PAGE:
I've attended Fall COMDEX in Las Vegas for 5 or 6 years now, and the sheer number of people who come to the gathering always amazes me. I'm not a "people person" (in that I can't stand crowds), so COMDEX is pretty much the last place on earth I'd normally want to be. Yet year after year, I go back. There's got to be a reason, and, of course, there is: COMDEX is the seminal event in the computer industry, and there's just nothing else like it.

This year, I approached COMDEX a little differently. I've been there often enough now to know how to get around efficiently, and I can skip the things that waste my time. This year, I attended a lot of meetings, predominantly with Microsoft, instead of slogging around the show floor with the multitudes. The time was well spent: I might not always agree with the broad strokes from a company the size of Microsoft, but the people I know at the company are bright, articulate, and genuinely nice. Good people, as my father would say. And I wouldn't miss a chance to talk about upcoming products such as Office 10, Visual Studio.NET 7.0, and Small Business Server (SBS) 2000 with the people who actually work on those products.

But first, consider the Bill Gates keynote, which sets the tone for COMDEX and provides a high-level public overview of Microsoft's product plans. This year was no different: Gates and a cadre of Microsoft product managers presented the upcoming Tablet PC, Office 10, and Visual Studio.NET 7.0. Gates also brought David Lauren, son of fashion designer Ralph Lauren, on stage to promote the launch of polo.com, which runs on Microsoft technology. Lauren was well-spoken, humorous, and lively—everything Gates is not. As an industry, we rally around Gates and other technologists, and we cut them a lot of slack. After 20-odd years of appearing in public, however, Gates can't touch David Lauren's casual demeanor, which created an interesting contrast. I generally couldn't care less about fashion (which is immediately obvious to anyone who has met me), but Lauren was a small wake-up call during an otherwise soporific presentation. Gates should take notes.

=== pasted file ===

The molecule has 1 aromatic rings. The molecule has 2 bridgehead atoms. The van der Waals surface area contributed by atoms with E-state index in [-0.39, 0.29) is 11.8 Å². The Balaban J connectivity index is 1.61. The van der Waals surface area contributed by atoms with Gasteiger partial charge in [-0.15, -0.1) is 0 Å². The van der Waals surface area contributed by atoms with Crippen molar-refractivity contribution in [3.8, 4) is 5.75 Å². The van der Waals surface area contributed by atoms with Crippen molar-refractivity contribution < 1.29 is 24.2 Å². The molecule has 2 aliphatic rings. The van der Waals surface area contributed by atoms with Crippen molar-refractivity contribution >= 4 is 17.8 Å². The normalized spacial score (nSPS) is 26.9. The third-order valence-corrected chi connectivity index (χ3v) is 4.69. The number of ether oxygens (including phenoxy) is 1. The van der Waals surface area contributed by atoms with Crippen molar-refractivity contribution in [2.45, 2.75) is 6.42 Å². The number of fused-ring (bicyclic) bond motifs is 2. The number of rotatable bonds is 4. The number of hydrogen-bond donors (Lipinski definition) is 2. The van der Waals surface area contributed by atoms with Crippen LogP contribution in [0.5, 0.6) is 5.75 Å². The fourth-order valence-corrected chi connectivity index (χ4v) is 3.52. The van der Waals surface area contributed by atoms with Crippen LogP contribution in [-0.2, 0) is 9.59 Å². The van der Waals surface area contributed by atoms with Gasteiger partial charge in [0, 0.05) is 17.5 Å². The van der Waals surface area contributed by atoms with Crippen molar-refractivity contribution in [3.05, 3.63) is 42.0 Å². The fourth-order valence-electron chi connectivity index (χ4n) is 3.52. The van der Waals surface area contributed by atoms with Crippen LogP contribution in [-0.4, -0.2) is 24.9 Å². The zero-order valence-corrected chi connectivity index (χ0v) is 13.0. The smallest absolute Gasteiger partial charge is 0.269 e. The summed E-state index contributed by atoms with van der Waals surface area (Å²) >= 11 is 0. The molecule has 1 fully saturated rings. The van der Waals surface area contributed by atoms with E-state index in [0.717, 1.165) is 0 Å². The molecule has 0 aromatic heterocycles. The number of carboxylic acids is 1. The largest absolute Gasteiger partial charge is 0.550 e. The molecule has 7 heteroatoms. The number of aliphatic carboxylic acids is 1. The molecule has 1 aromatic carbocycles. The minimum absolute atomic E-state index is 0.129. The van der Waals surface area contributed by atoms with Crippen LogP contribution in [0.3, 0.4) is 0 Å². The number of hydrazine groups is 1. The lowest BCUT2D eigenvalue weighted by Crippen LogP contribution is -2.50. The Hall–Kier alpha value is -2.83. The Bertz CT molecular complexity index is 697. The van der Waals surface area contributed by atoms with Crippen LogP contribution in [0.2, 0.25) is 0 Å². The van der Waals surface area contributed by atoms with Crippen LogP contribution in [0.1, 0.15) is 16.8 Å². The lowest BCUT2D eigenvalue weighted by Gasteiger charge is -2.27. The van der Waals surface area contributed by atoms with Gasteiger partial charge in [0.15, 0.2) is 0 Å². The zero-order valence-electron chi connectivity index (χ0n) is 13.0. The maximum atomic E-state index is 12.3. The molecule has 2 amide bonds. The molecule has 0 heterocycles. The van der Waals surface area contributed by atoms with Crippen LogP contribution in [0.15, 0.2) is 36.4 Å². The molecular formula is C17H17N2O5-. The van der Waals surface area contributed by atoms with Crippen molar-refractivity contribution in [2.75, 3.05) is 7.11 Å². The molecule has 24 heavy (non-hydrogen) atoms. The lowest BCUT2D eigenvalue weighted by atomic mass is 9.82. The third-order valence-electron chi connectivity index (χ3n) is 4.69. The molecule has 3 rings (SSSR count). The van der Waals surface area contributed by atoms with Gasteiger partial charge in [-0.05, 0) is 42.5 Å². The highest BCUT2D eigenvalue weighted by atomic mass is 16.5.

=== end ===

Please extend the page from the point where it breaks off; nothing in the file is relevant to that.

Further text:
But Gates had some pretty exciting stuff to talk about, though that might have been lost on listeners. Reading the transcript of his speech, however, you find that some cool stuff is coming down the pipeline. Among the more interesting COMDEX news items are the following:

  • Microsoft is working with its PC-maker partners to create Tablet PC devices that dock into a keyboard/mouse setup at home but support full handwriting recognition on the road with a new "digital ink" feature. Folks, I played around with this device after the keynote, and it's for real: You can manipulate handwritten text in ways that are almost magical. This feature goes way beyond handwriting recognition; in fact, the company specifically ignored that feature during the demo.
  • Microsoft Office 10—which will probably be called Office 2002 when it ships next spring—will include a cool new feature called Smart Tags, a Task Pane that exposes functionality that's been hard to find in previous versions of the product, and new reliability and recovery features that will make Office 10 a must-have in any environment. For consumers, Office 10 will be available in a subscription version that lets individuals purchase the suite at a substantial discount.
  • Visual Studio.NET 7.0 Beta 1, which shipped this week, is amazing. Microsoft Developer Network (MSDN) Universal customers can download it for free right now from the Microsoft Web site, but anyone can order the Beta 1 on CD-ROM from Microsoft for about $13 in shipping. If you develop Web sites or distributed applications—or you're simply interested in .NET and the new C# programming language—this is a deal you can't turn down. The current Beta can create the Web services we've all heard so much about.

And there's more—a lot more—of course. You can read the transcript of Gates' keynote on the Microsoft Web site.

And be sure to look for my extensive coverage of the show, along with exclusive photographs, on the Windows SuperSite.